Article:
Posted Friday, December 14th, 2018

Boonton, Madison, Morris Knolls and Roxbury High Schools,  and the Morris County School of Technology Participated

photo shows students working on their H2 Challenge vehicles in the school gym

photos provided by TransOptions

Incredibly talented students from Morris County and across North Jersey raced their specially designed vehicles to the finish line on Wednesday (Dec. 12) in the 12th annual Hydrogen Car Challenge (H2 Challenge) hosted by TransOptions, and held at the New Providence Middle School.

Thirty nine teams and more than 100 students from eleven schools from four New Jersey counties competed in the H2 Challenge, which seeks to promote technology in education and foster student interest in science, technology, engineering, and mathematics (STEM).

Participating high schools included Boonton, Madison, Morris Knolls, Roxbury, and the Morris County School of Technology from Morris County. Other competitors were High Point Regional, Kittatinny Regional, and Newton high schools from Sussex County; New Providence and Union County Magnet high schools from Union County; and Piscataway High School from Middlesex County.

“STEM education is essential in today’s competitive technological world and we want to make sure the students in New Jersey are getting the best chance at making a mark on those industries,” said TransOptions President Dan Callas.TransOptions Challenges Students in Hydrogen Car Challenge

“These programs allow my students to think independently, build skills and gets them ready for careers outside of college. H2 fits into Next Generation Science Standards and allows students that might not excel academically and traditional pathways to really become great problem solvers while building their self esteem, said Denise Glenn, Science Supervisor at Roxbury Township Public Schools.

Prior to race day, students were tasked with forming teams, designing a model car, logging their work in a progress journal and learning the process of running their model cars on hydrogen, simulating real-life engineering. The process known as electrolysis powers their model car’s fuel cell stack with hydrogen and allows students to learn more about fuel cell technology.

On race day, Students competed against each other, racing their cars down a 33-foot-long track. Each of the teams were required to present their model car at the judges’ table where a panel of Arconic Engineers scored on craftsmanship and engineering. Each team also presented their progress journal that documented the concepts, designs and development of their model car.

Arconic, based in Dover New Jersey, helps transform the way we fly, drive, build and power a smarter energy future.TransOptions Challenges Students in Hydrogen Car Challenge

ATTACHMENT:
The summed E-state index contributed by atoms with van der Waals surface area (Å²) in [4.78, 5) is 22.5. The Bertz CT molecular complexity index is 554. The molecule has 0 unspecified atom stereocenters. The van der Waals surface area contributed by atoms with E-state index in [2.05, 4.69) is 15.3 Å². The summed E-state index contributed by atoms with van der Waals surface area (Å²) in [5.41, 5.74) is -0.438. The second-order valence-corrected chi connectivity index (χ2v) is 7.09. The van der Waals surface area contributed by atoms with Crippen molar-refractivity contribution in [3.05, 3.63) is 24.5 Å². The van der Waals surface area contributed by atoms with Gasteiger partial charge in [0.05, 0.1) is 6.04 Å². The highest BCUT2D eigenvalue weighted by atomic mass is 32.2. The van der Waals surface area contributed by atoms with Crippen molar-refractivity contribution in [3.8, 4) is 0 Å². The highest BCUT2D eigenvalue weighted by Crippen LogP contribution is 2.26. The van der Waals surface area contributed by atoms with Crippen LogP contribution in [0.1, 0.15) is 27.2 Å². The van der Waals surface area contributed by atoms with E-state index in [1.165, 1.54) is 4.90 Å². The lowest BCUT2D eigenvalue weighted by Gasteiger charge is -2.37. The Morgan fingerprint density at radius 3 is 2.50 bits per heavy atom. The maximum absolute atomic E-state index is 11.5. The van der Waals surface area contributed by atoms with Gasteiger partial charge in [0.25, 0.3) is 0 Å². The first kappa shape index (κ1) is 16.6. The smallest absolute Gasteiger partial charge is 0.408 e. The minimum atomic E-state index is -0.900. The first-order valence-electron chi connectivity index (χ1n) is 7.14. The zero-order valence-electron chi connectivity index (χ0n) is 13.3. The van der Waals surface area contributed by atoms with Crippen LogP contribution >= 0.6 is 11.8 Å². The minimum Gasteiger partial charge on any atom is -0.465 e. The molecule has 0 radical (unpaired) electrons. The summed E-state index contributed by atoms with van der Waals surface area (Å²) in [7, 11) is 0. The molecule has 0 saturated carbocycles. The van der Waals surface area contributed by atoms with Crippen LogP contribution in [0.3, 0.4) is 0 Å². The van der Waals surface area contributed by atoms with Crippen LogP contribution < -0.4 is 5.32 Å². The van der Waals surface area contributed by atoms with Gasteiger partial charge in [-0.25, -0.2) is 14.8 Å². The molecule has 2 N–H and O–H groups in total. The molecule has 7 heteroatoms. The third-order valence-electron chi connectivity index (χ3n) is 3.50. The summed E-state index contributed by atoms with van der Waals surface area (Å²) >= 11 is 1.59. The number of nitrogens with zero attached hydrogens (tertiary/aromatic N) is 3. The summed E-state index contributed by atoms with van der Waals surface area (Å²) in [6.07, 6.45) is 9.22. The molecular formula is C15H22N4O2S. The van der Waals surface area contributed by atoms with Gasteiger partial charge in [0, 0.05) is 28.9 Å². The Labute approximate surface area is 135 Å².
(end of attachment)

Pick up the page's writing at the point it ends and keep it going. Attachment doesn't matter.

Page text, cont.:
Several rounds of elimination races took place concluding with the two fastest cars racing against each other to determine the speed competition winner. Prizes were awarded for speed, craftsmanship, engineering and progress Journal at an awards ceremony at the culmination of the competition.

The winners:

Speed
1st Place – “Zoinks: Mystery Machine” by Piscataway High School
2nd Place – “Tardis 4.0” by Kittatinny Regional High School
3rd Place – “Gear Up!” by Piscataway High School

Craftsmanship
1st Place – “Brick” by Union County Magnet High School
2nd Place – “Team Apex” by High Point Regional High School
3rd Place – “MK2 Free Willy” by Morris Knolls High School

Engineering
1st Place – “Back Yerdigans” by High Point Regional High School
2nd Place – “Team Apex” by High Point Regional High School
3rd Place – “Baby Shark” by Union County High School

Progress Journal
1st Place – “New Providence Seniors” by New Providence High School
2nd Place – “CARY McCARFACE” by Union County High School
3rd Place – “Brick” by Union County High School

The H2 Challenge is one of two hands-on STEM programs offered by TransOptions. The challenge was launched in 2007, and the program is open to high school students only. The program builds on the foundation set by Junior Solar Sprints.

“H2 is a big part of our ongoing commitment to supporting environmental education, sustainable fuel technology and inspiring students to explore careers in related fields,” Kristen Tomasicchio, Environmental Education Manager, TransOptions.

Data collected by TransOptions over a six year period shows that 87.5 percent of students showed more interest in STEM after participating in JSS. Data also showed that 75% showed interest in majoring in STEM after competing in the challenge.

Materials for the program are funded through grant support provided by Arconic, 3M and Pitsco Education.

TransOptions is the non-profit transportation management association for northwest New Jersey. TransOptions delivers programs to improve mobility, the environment and overall quality of life of residents and commuters. Visit www.TransOptions.org to learn more about our free Environmental Education programs.TransOptions Challenges Students in Hydrogen Car Challenge